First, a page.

Monday, September 10, 2012

Article of the Week Period 1

Write a 3-5 sentence reaction to the following essay.  Be sure to reference the article.  Aim to get your voice across.  Comment on a classmates post if you have something to add/ say.

http://www.nytimes.com/2012/08/26/technology/cutting-the-digital-lifeline-and-finding-serenity.html?pagewanted=all

or here:
http://kellygallagher.org/resources/AoW%2012_02%20Turn%20Off%20Phone.pdf

16 comments:

  1. While reading this article, I started to understand more about the addiction people everywhere have with their phones. Whether it's texting, calling, or social-networking, it's still an addiction. People are so dependent on an electronic device for no apparent reason. A quote that stuck out to me was, "The ban threw me into a tailspin. I lingered by the locker where I had stashed my phone, wondering what messages, photos, and updates I might already be missing." This quote specifically shows the obsession with phones, and the anxiety that comes with them. I, myself, was phoneless for three months due to the fact that I broke mine and at first I thought I would never be able to handle it. After awhile I started to realize a nice, long break from your phone is actually peaceful. You don't have to deal with any drama and you can actually focus on important things like school work, your job, and getting things done. Now, I do depend on my phone for some things, but I have absolutely no problem turning it off for awhile unlike some people who really do need it every second of every day.

    Francesca L.
    Period 1

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  2. Life is always evolving, as is society. Reading this article reminded me of that, because while I’m fully aware the role technology plays in our lives today, it didn’t always. Texting and social networking are useful sometimes, but they shouldn’t necessarily play as vital a role as they do to some. “But for many people, smartphones and social networks have become lifelines — appendages that they are rarely without.” Oftentimes, when I decide to go to a friend’s house or some other type of social gathering, I end conversations and put my phone away when I arrive, just to find out that everyone else is just on their phones anyway. It’s a disconcerting feeling once you realize that nobody is really paying full attention to what’s going on in their current location. I hate having to fight technology in order for whoever I'm trying to have a conversation with to listen to me.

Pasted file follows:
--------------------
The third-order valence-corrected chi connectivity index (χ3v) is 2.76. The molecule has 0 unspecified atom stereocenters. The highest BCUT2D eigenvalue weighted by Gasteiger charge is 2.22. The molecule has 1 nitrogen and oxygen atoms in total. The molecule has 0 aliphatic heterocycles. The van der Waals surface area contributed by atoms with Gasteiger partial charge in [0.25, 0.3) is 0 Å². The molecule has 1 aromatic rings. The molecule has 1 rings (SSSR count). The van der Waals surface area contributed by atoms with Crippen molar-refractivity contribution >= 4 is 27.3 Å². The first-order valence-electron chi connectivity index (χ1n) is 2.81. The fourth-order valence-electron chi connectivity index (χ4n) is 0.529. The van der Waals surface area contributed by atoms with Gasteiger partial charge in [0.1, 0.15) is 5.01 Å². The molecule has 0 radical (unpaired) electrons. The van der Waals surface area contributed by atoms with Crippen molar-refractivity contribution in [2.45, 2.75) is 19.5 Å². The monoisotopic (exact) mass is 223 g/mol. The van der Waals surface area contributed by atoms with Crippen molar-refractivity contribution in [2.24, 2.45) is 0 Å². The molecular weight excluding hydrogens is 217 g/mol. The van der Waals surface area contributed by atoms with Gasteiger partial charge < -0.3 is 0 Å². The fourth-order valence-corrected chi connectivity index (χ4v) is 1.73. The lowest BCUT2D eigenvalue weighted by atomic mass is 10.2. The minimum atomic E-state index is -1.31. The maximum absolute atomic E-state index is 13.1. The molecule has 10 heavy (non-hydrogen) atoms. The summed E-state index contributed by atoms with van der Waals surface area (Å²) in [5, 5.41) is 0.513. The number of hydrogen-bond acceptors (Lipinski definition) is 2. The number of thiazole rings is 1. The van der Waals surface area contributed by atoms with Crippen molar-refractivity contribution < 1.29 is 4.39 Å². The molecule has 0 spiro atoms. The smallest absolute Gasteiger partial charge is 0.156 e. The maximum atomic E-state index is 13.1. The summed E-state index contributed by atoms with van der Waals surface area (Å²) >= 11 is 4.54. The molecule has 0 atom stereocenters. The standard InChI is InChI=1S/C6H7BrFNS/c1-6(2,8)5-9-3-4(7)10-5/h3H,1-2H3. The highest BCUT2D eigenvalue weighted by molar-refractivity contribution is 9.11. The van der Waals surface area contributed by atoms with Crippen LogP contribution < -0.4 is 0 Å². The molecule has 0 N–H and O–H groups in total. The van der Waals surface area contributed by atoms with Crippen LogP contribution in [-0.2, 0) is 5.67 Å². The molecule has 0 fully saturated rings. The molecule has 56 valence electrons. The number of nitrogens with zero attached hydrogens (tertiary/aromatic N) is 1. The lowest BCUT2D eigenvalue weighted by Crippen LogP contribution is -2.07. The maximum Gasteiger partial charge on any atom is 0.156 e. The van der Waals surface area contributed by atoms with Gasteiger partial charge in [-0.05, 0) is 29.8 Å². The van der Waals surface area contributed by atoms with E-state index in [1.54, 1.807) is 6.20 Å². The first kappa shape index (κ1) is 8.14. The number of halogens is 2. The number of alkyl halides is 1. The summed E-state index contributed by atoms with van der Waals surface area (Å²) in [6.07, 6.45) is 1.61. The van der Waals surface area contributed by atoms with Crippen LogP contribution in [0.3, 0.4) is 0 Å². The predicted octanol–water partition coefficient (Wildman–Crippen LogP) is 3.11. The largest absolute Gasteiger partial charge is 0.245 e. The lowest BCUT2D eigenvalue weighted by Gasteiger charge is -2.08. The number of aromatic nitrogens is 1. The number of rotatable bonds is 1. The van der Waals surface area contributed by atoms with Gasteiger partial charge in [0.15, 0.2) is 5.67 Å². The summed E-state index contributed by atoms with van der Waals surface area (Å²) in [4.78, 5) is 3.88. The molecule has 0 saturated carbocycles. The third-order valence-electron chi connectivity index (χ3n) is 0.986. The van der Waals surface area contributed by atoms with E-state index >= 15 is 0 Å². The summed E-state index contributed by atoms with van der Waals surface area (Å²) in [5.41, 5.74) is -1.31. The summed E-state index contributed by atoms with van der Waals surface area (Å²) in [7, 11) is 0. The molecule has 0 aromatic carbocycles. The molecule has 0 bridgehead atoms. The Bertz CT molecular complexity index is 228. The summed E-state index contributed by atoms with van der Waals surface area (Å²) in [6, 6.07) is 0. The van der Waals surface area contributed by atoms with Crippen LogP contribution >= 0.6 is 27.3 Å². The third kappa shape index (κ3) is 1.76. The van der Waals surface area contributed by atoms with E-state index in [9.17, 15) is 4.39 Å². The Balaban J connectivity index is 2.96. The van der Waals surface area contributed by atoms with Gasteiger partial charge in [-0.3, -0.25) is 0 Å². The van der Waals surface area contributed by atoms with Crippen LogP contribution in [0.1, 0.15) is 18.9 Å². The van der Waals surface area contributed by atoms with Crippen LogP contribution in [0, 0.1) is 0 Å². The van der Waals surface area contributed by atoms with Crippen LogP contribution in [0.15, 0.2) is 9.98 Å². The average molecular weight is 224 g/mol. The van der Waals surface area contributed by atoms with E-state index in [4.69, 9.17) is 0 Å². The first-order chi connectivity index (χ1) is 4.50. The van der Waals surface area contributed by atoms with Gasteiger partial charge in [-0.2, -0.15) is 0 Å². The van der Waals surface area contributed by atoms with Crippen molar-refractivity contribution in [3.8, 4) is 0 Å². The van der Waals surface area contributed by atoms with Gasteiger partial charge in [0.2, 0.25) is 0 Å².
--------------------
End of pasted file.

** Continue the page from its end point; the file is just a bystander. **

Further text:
-Amy B Period 1

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  3. Although I have a minimalistic phone and maintain few conversations through text messaging at one time, I feel that I can strongly relate to the plague of smartphone dependance. Many current devices are well-adapted to a medical professional or the like who need instantaneous information, not to a student who needs the occasional dictionary or note-taking functions for which I use my iPod or like the common use, which is for checking "stuff you need to act on right away,” My brother, on the other hand, suffers severely from phone-addiction, to a point that prohibits dinner-time conversation.

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  4. This article brings up and excellent point and makes us realize how dependent/attached we tend to be towards our phones/devices. It seems as if people would much rather be absorbed in their phones than spend time with friends. This is a serious problem and I think it will only get worse. The addiction to gadgets will only increase, as technology becomes more advanced. My phone does have importance to me but not to a point where I feel anxious and incomplete without it. I think people should use it to a limit. It's never good to be too attached to materialistic things.

    Ayeshra A Period 1

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  5. This article really shows how dependent people may be on their phones. People are so dependent it that is interferes with every day life. "The ban threw me into a tailspin. I lingered by the locker where I had stashed my phone, wondering what messages, photos and updates I might already be missing." This quote really stood out to me because it shows how worried she got when she realized she couldn't have her phone so such a short period of time. Also during that time she was with her friend and still worried about her phone. I do use my phone a lot but I have had it taken away so I'm not at the point where I need at all times. Sometimes it's nice to turn it off for a little while. I don't think it's a good thing for people to be so attached to something as simple as a phone.

    Jessica B Period 1